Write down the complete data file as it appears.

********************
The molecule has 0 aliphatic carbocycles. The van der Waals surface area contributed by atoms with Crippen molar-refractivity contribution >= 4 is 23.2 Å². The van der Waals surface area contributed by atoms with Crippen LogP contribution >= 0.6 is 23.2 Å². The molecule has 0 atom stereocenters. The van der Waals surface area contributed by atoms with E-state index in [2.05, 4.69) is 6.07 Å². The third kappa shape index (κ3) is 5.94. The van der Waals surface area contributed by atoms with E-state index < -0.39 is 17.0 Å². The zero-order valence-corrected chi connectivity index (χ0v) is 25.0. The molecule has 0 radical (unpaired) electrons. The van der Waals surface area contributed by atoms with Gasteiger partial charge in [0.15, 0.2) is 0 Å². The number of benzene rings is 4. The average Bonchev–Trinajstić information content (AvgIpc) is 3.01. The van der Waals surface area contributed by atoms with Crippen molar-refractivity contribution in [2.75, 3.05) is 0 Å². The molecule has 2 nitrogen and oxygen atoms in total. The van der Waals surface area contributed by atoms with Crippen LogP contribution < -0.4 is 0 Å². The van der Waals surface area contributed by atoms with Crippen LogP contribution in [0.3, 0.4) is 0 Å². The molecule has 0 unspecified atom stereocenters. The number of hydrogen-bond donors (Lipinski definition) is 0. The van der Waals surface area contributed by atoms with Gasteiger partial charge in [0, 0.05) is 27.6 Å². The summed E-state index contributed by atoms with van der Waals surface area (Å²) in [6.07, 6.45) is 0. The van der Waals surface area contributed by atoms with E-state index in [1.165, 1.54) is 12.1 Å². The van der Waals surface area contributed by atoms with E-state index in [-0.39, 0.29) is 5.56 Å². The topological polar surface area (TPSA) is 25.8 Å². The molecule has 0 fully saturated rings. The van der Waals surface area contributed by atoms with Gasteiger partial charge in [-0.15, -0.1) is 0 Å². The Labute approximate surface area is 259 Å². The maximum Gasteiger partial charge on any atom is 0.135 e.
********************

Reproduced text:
The molecule has 0 aliphatic carbocycles. The van der Waals surface area contributed by atoms with Crippen molar-refractivity contribution >= 4 is 23.2 Å². The van der Waals surface area contributed by atoms with Crippen LogP contribution >= 0.6 is 23.2 Å². The molecule has 0 atom stereocenters. The van der Waals surface area contributed by atoms with E-state index in [2.05, 4.69) is 6.07 Å². The third kappa shape index (κ3) is 5.94. The van der Waals surface area contributed by atoms with E-state index < -0.39 is 17.0 Å². The zero-order valence-corrected chi connectivity index (χ0v) is 25.0. The molecule has 0 radical (unpaired) electrons. The van der Waals surface area contributed by atoms with Gasteiger partial charge in [0.15, 0.2) is 0 Å². The number of benzene rings is 4. The average Bonchev–Trinajstić information content (AvgIpc) is 3.01. The van der Waals surface area contributed by atoms with Crippen molar-refractivity contribution in [2.75, 3.05) is 0 Å². The molecule has 2 nitrogen and oxygen atoms in total. The van der Waals surface area contributed by atoms with Crippen LogP contribution < -0.4 is 0 Å². The van der Waals surface area contributed by atoms with Crippen LogP contribution in [0.3, 0.4) is 0 Å². The molecule has 0 unspecified atom stereocenters. The number of hydrogen-bond donors (Lipinski definition) is 0. The van der Waals surface area contributed by atoms with Gasteiger partial charge in [0, 0.05) is 27.6 Å². The summed E-state index contributed by atoms with van der Waals surface area (Å²) in [6.07, 6.45) is 0. The van der Waals surface area contributed by atoms with E-state index in [1.165, 1.54) is 12.1 Å². The van der Waals surface area contributed by atoms with E-state index in [-0.39, 0.29) is 5.56 Å². The topological polar surface area (TPSA) is 25.8 Å². The molecule has 0 fully saturated rings. The van der Waals surface area contributed by atoms with Gasteiger partial charge in [-0.15, -0.1) is 0 Å². The Labute approximate surface area is 259 Å². The maximum Gasteiger partial charge on any atom is 0.135 e.